New Directions in Accessible Computing (AccessComputing News - Jan 2010)
This fall, I spoke about accessible technology in my "New Directions in Accessible Computing" lecture at North Carolina State University (NCSU). My talk was part of the Triangle Computer Science Distinguished Lecturer Series. It was telecast to Duke University and the University of North Carolina.
In my talk, I described ways that people with disabilities can use technology to create or configure their own accessibility solutions. This non-paternalistic approach respects the ability of persons with disabilities to determine their own destinies.
For example, if a person who is blind uses an iPhone they can download accessible applications using the phone's VoiceOver feature. New technology is also being developed that allows the user to access phone content through vibrations that represent Braille characters.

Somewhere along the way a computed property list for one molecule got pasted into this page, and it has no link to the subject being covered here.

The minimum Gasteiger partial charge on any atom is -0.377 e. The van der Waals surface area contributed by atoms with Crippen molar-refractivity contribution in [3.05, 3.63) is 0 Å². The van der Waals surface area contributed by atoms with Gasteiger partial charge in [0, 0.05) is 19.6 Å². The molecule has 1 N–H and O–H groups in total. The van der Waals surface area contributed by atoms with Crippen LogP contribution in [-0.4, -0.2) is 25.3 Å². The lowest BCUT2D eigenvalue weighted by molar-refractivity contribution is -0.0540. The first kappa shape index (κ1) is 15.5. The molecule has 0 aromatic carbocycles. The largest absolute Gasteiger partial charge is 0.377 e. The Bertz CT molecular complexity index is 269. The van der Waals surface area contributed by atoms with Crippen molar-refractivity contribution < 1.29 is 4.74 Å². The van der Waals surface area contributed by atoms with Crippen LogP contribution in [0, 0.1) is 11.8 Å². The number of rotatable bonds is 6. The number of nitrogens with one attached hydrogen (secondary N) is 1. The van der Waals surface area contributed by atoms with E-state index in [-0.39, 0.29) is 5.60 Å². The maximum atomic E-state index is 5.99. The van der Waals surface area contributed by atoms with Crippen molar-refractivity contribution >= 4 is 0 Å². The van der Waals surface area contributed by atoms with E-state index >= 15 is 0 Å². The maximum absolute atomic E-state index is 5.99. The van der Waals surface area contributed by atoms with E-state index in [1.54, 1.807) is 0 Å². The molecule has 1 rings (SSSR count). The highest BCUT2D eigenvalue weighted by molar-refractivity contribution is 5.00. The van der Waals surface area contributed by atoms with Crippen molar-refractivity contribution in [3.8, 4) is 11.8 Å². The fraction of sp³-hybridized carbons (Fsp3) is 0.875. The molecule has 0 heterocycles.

Before my lecture, I was able to connect with NCSU students, faculty, and staff. I met Sina Bahram, an NCSU computer science Ph.D. candidate who is blind. I learned about various projects at NCSU, University of North Carolina, and Duke that may have a future impact on people around the world, including those with disabilities.